The new normal

It’s become something of a cliché — “the new normal.” But is it accurate?

The first part of the phrase, new, is certainly true. For those of us in hospitality, and in many other businesses, our current operating conditions are most definitely novel.

But what about the second part, normal? Do we now have to accept our new status quo as lasting?

In my opinion, yes, that is also true. The changes we’ve experienced since the arrival of Covid-19 are — to a greater or lesser degree — here to stay. I believe we must view our current operating conditions, and many of the changes we’ve been forced to implement to continue operating, as normal for the foreseeable future. Not just until we’ve truly eliminated or suppressed the coronavirus. Not just until there’s a vaccine.

The new normal involves severely limited international visitor numbers, smaller gatherings, social distancing, a heightened focus on hygiene, and a change to working from home. For the hospitality industry, as for industries like tourism, it represents the greatest set of challenges we’ve faced in many decades.

In the early stages, many industries — including hospitality — have been supported by the government, through measures such as the wage subsidy and interest-free loans. A limited number of landlords have offered relief, and some suppliers have offered discounts, but city councils have been more reluctant to help, leaving businesses paying for outdoor food and beverage licenses they couldn’t use.

When it has come, support for businesses has been useful, but for those operators who didn’t use the reprieve as a chance to adapt to the new normal, it may just have delayed what could yet prove to be the inevitable.

Some, with Trumpian optimism, may have assumed the end of government and other support would coincide with the end of the pandemic. When the support dried up, they’d be able to return to the old normal: trade would rapidly bounce back to pre-Covid levels. By using the subsidies and discounts merely to keep their businesses afloat — without addressing the longevity of their business model — they would have ensured their survival.

But if they assumed that, they were wrong. Sadly, in my view, the old normal now belongs to history.

In the short term, perhaps the next 24 months, we must become used to further Covid alert level changes.

While this week’s drop to level one in much of the country was welcome, the ultra-cautious move just to level two in Auckland (which I agree with) fell far short of what is needed to ensure the survival of many in the city’s hospitality sector. And even if Auckland joins the rest of the “team of five million” at level one in two weeks, the city’s latest catastrophe — reduced capacity on the Harbour Bridge — will keep it almost at a virtual level two.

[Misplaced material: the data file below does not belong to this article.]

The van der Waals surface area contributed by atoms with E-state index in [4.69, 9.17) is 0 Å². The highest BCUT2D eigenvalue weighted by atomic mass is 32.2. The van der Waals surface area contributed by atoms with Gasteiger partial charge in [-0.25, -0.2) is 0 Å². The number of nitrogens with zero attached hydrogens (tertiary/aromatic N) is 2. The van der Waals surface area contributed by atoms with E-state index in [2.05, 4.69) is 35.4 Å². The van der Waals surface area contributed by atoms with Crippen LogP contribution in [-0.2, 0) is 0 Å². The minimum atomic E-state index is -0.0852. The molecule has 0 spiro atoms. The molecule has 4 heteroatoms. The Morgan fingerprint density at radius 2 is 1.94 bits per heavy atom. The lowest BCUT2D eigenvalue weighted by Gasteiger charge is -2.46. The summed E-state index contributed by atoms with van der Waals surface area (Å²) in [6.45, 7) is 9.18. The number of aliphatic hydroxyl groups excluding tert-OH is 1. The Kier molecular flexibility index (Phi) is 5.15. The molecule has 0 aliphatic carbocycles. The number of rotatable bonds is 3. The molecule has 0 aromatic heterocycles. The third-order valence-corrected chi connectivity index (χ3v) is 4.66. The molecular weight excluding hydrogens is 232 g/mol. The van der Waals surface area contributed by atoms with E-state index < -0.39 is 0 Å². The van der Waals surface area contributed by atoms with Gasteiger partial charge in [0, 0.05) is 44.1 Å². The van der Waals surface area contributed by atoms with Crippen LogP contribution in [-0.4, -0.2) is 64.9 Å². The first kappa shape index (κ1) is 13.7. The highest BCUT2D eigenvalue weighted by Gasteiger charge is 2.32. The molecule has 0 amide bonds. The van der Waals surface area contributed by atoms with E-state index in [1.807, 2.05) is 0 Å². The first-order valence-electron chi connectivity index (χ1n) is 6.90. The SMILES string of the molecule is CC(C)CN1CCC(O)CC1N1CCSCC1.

Of course, there is no guarantee that all level shifts will be downwards. The recent news of a traveller testing positive five days after the end of his managed isolation period is a reminder, and a warning, that victory against this virus is a long way off.

Even more ominous, the series of pandemics in recent decades teaches us that when — or perhaps if — this virus is beaten, the next one won’t be far off.

If it has served any useful purpose, Covid-19 may have taught us that our pre-virus sense of security was false, and that those operators who viewed their entry into the hospitality business romantically, through rose-tinted lenses, were in fact blind to the possibility of domestic, or global, disruption to the marketplace.

We now know that some businesses (cafes, bars, restaurants and hotels) are too large and too costly to continue operating as before. We now know that the high rents, high operating costs — including staffing — and low margins of the past are unsustainable. We now know there will be more casualties, and that some operators might be advised to jump out of hospitality before they are pushed out by crippling debt.

I am concerned about the toll this will take on those operators. I am keen to see targeted mental health support offered urgently to my industry.

I am also keen to see the government ramp up its support for new and burgeoning industries to create new employment opportunities for those in hospitality and other customer-facing businesses who are bound to lose their jobs.

There is so much opportunity in new technologies, green energy and cannabis. There will be so much need. And there will be both need and opportunity to structure our post-Covid society so that it better meets our long-term environmental and social goals, including the reduction of wealth inequality.

But are our political parties, and are we, serious and bold enough to meet those needs and exploit those opportunities?

In hospitality, change — reinvention, even — is inevitable. We need developers and landlords to create smaller premises. We need operators to match their menus to smaller spaces, to turn their backs on romanticism and focus on achievable and more shockproof business fundamentals.

I can envisage chefs the calibre of Josh Emett or Al Brown catering for customers in 20-seat settings, offering more intimate (but more socially distanced) dining while keeping staff and lease costs low. And other operators building brands that give consumers bespoke artisan experiences at home.

This is what I see as not just possible, but necessary, in our new normal. And then I see the cliché “the new normal” disappearing; I see us accepting it as just plain normal.

Until the next pandemic, that is; until the next global crisis.

By then, we — in hospitality, in business generally, in our health and education services, in our communities and in government — will need to be better prepared than we were this time, for a new “new normal”.

Originally published at https://www.linkedin.com.

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